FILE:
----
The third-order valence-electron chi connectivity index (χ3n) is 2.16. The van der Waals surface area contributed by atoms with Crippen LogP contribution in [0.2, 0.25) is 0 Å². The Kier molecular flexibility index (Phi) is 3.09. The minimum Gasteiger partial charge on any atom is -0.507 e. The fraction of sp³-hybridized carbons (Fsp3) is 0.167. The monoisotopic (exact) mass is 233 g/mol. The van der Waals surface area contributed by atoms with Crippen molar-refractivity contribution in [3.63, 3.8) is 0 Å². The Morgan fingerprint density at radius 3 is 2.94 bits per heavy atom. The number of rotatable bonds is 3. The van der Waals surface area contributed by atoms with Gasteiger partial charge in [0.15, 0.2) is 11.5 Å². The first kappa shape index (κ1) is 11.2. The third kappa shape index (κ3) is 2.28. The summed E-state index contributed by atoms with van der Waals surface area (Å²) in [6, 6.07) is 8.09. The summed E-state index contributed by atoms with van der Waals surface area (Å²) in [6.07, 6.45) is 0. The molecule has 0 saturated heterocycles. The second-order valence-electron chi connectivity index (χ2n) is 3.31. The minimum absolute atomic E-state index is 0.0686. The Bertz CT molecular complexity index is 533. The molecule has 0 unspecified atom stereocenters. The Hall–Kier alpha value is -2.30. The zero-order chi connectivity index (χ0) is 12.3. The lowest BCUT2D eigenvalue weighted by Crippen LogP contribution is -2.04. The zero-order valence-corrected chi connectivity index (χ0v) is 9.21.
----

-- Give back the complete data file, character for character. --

The third-order valence-electron chi connectivity index (χ3n) is 2.16. The van der Waals surface area contributed by atoms with Crippen LogP contribution in [0.2, 0.25) is 0 Å². The Kier molecular flexibility index (Phi) is 3.09. The minimum Gasteiger partial charge on any atom is -0.507 e. The fraction of sp³-hybridized carbons (Fsp3) is 0.167. The monoisotopic (exact) mass is 233 g/mol. The van der Waals surface area contributed by atoms with Crippen molar-refractivity contribution in [3.63, 3.8) is 0 Å². The Morgan fingerprint density at radius 3 is 2.94 bits per heavy atom. The number of rotatable bonds is 3. The van der Waals surface area contributed by atoms with Gasteiger partial charge in [0.15, 0.2) is 11.5 Å². The first kappa shape index (κ1) is 11.2. The third kappa shape index (κ3) is 2.28. The summed E-state index contributed by atoms with van der Waals surface area (Å²) in [6, 6.07) is 8.09. The summed E-state index contributed by atoms with van der Waals surface area (Å²) in [6.07, 6.45) is 0. The molecule has 0 saturated heterocycles. The second-order valence-electron chi connectivity index (χ2n) is 3.31. The minimum absolute atomic E-state index is 0.0686. The Bertz CT molecular complexity index is 533. The molecule has 0 unspecified atom stereocenters. The Hall–Kier alpha value is -2.30. The zero-order chi connectivity index (χ0) is 12.3. The lowest BCUT2D eigenvalue weighted by Crippen LogP contribution is -2.04. The zero-order valence-corrected chi connectivity index (χ0v) is 9.21.